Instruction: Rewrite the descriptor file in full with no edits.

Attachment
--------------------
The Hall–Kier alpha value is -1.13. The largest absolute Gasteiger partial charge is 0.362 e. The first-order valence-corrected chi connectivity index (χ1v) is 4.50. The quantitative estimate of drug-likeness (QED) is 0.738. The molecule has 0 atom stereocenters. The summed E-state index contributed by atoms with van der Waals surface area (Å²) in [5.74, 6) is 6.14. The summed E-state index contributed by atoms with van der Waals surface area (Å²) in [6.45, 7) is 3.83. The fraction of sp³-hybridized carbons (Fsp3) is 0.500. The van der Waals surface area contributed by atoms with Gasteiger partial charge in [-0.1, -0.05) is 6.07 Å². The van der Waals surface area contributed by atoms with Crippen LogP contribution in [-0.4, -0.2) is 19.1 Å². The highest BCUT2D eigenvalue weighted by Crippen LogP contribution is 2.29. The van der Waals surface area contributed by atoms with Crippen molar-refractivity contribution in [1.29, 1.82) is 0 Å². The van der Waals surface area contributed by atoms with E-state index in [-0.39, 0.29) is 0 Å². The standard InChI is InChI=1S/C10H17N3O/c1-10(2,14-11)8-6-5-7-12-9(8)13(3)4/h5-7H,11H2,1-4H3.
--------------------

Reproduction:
The Hall–Kier alpha value is -1.13. The largest absolute Gasteiger partial charge is 0.362 e. The first-order valence-corrected chi connectivity index (χ1v) is 4.50. The quantitative estimate of drug-likeness (QED) is 0.738. The molecule has 0 atom stereocenters. The summed E-state index contributed by atoms with van der Waals surface area (Å²) in [5.74, 6) is 6.14. The summed E-state index contributed by atoms with van der Waals surface area (Å²) in [6.45, 7) is 3.83. The fraction of sp³-hybridized carbons (Fsp3) is 0.500. The van der Waals surface area contributed by atoms with Gasteiger partial charge in [-0.1, -0.05) is 6.07 Å². The van der Waals surface area contributed by atoms with Crippen LogP contribution in [-0.4, -0.2) is 19.1 Å². The highest BCUT2D eigenvalue weighted by Crippen LogP contribution is 2.29. The van der Waals surface area contributed by atoms with Crippen molar-refractivity contribution in [1.29, 1.82) is 0 Å². The van der Waals surface area contributed by atoms with E-state index in [-0.39, 0.29) is 0 Å². The standard InChI is InChI=1S/C10H17N3O/c1-10(2,14-11)8-6-5-7-12-9(8)13(3)4/h5-7H,11H2,1-4H3.